Skip main navigation

£199.99 £139.99 for one year of Unlimited learning. Offer ends on 28 February 2023 at 23:59 (UTC). T&Cs apply

Find out more

What is transmedia?

If we summarise the unifying idea of definitions we could say that transmedia is a phenomenon or system of different forms of media converging
Week 1 Lecture 1 Today, we start our series of lectures on understanding transmedia storytelling. Let’s take a moment and think about what “transmedia storytelling” means. Storytelling involves conveying a narrative to another party. In this case, we need to consider how this narrative is shared? that is, through what media platforms? in order for this story to be considered as transmedia. Transmedia storytelling is a relatively new term. In fact, the word storytelling itself doesn’t have a very long history. Even though the concept of story is age-old, academic interest in defining storytelling is relatively new. Let’s first examine the notion of transmedia. The word transmedia actually consists of two words.
The second word, media, is prefixed with the Latin word trans that implies “to transcend” or “to transfer.” As such, we could interpret transmedia as a phenomenon that transcends media or the boundaries thereof, something that transfers media content, or perhaps a system that crosses the borders of media. As much as this sounds novel, it actually isn’t. The idea of different forms of media coexisting, transforming, and converging to create a new media environment has been around for some time, albeit in less complex
and less common forms in the past: stories jotted down on paper and later being turned into a stage script, or a song recording at a concert becoming a track on a CD or LP and, later on, played over the air and heard by radio audiences at home. These are some common and conventional examples of transmedia phenomena. The reason for the ongoing attention on transmedia is because of its current complexity, as well as the broadened scope of these platforms and potential for enriched user experience while consuming them, as compared to what was available in the past. The most representative example is the ubiquitous hand phone, or what is now commonly referred to as the smartphone.
My smartphone handles the basic phone functions of telecommunication and SMS (short messaging service) texting well enough. However, when I think about it, more often than not my daily smartphone usage is based around searching for information, taking photos, and using media storage. Media was different in the past. In order to read, one might go to a library; to listen to music, one went to a music room. Life is much more convenient now with transmedia, to the extent that instead of sourcing differentmedia outlets, a single machine with multiple integrated functions has the ability to provide the user or consumer with all of the content that was once only available through “old” media. This is the key feature of transmedia.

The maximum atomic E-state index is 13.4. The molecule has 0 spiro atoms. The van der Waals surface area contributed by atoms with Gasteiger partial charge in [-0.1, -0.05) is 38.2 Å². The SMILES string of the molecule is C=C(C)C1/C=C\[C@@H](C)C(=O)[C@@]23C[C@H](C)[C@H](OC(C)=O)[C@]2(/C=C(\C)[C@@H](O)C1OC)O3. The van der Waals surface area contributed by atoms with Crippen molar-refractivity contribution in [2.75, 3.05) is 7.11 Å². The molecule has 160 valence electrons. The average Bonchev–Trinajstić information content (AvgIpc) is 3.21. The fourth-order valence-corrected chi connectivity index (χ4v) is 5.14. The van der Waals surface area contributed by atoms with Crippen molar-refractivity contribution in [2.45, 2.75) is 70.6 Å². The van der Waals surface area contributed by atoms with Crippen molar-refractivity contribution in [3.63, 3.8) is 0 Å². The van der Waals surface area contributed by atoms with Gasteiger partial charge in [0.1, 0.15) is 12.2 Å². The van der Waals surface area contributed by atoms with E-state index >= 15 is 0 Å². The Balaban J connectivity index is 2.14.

In addition, the user can actively participate in the creation of media content. In the past, we had to embrace media content as it was in the form laid down by the artist or creator, but now, media proliferation and dissemination allow any individual to have more opportunities to be involved in the creative process to shape the media output. As a result of this possibility, the concepts of art and creative process have also taken on different definitions. Through this course, we will seek to understand the concept of transmedia storytelling, after which point we will apply this understanding to explore the concept’s role in the media industry of today.
Regarding transmedia storytelling, we need to consider specifically the kind of media utilized, whether a particular story is involved in this telling, or in the event that the same story is used across multiple platforms, whether the manner of telling is special. There seem to be several things that are important to note here. We have to touch on what a story is, what the techniques of storytelling are, and also which of these are used in transmedia storytelling. There is also another crucial concept we need to know, and that is convergence. This word is not only used in media industries, but also in other areas such as culture and society. In a way, our present era is defined by this one word.